The news of US selling Boeing F-15 Advanced Eagle fighter jets to Egypt is thought to be a move that follows Cairo’s cancellation of a Su-35 order from Russia.
According to a report on Israel’s Walla! News site, Israel is trying to persuade the US to approve the sale of advanced F-15 Advanced Eagle fighter jets to Egypt.
Israel is working to approve the US aircraft deal with Egypt as part of Jerusalem’s efforts to improve relations between Cairo and Washington, the report says.
As reported by i24News, Israel’s Prime Minister Naftali Bennett met with Egypt’s President Abdel Fattah al-Sisi and the United Arab Emirates ruler, Abu Dhabi Crown Prince Mohamed bin Zayed Al Nahyan, in Egypt’s Sharm El-Sheikh earlier this week. The three discussed strengthening coordination, prosperity and stability in the region.
The report cites two senior members of Israel’s defense establishment in reporting on the discussions in recent weeks of the US supplying Egypt with the fighter jets.
Democrats and Republicans in Congress during the past year have been urging the Biden administration to condition military aid to Egypt on Cairo improving its human rights record.
There is also concern among some members of Congress of maintaining Israel’s qualitative military edge in the region.
Last week, outgoing commander of US Central Command, Gen. Frank McKenzie, said at a hearing in the Senate Armed Services Committee that the administration plans to approve the sale of the advanced F-15s to Egypt.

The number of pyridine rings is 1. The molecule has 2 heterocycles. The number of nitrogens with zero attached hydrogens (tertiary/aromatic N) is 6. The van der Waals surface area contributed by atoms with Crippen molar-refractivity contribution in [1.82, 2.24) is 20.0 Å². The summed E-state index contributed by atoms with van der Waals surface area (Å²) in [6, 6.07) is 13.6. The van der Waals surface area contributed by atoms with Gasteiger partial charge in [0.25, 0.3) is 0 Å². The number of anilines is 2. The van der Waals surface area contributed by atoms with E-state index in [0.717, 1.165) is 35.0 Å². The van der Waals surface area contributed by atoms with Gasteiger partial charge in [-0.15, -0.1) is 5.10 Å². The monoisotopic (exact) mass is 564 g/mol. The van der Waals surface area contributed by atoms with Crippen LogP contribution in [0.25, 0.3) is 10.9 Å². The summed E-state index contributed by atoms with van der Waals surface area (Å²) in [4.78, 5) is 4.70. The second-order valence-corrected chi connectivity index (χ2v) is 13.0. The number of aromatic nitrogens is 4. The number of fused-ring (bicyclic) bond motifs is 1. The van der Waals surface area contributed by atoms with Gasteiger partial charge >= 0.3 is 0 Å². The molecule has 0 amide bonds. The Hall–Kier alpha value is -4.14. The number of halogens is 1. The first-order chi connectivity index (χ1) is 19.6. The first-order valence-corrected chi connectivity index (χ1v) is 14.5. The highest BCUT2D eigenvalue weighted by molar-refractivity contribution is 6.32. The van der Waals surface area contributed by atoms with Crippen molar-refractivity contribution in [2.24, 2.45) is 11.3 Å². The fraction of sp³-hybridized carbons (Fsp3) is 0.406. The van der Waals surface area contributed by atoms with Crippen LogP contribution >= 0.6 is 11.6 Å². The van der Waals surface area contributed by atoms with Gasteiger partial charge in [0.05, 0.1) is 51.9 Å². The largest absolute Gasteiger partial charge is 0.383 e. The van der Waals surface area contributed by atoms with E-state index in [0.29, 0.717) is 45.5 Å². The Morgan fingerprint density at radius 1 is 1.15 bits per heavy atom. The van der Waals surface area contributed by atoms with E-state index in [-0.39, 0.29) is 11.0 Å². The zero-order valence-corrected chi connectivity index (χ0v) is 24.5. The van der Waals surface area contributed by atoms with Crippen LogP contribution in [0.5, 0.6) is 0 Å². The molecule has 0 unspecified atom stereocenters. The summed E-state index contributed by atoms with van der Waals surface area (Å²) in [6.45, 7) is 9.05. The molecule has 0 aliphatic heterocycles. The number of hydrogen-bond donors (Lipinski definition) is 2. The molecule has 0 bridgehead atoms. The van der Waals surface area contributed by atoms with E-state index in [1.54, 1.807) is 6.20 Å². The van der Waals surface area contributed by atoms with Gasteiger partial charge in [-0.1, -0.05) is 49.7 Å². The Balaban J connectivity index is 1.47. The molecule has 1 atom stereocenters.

“I think we have good news in that we’re going to provide them with F-15s, which was a long, hard slog,” McKenzie said, according to Reuters.
The official did not specify when the US is expected to deliver the jets, or the number of aircraft to be provided.
According to the Russian state-run news agency TASS, Egypt had previously committed to an order, reportedly valued at $2 billion, for 26 Su-35 fighter jets which entered production in May 2020.
Before Russia’s invasion of Ukraine, reports had emerged of Su-35 export customers including Egypt axing orders for the aircraft, on account of economic sanctions imposed on Moscow, largely targeting oil companies and military technologies.
Egypt already operates F-16C/D jets and ordered an additional 30 Rafale aircraft from Dassault in November 2021 that will see it eventually operate 54 of the type to replace the Egyptian Air Force (EAF) Mirage 2000 fleet.
The F-15 Advanced Eagle buy will first have to be approved by the US State Department with any such announcement likely to detail aircraft numbers, weapons and subsystems under consideration and contract costs.
‘While the F-15ID would incorporate many of the latest advancements and produceability [sic] improvements of the F-15EX, the exact configuration is still to be determined,’ a Boeing spokesperson said in a statement. ‘Because this is part of the Foreign Military Sale process, any further information would need to be provided by the US Air Force.’
The F-15EX has been designed with 12 air-to-air weapon stations and a single store capacity for hypersonic-category weapons up to 22ft (6.7m) in length and weighing 7,000lbs (3,175Kg) and also features Raytheon’s APG-82(V)1 AESA radar and an Advanced Display Core Processor II.
Boeing is currently under contract with the USAF to produce 144 of the aircraft to replace legacy F-15C/D platforms.
If confirmed, the Egyptian F-15 order follows on from the US approving a $13.9 billion F-15ID package for Indonesia on Feb. 10 – for a maximum of 36 aircraft.
Similar to Egypt, Jakarta pushed forward with the order after pulling away from a Su-35 deal, although Indonesia also recently decided to buy up to 42 Rafales.
Photo credit: U.S. Air Force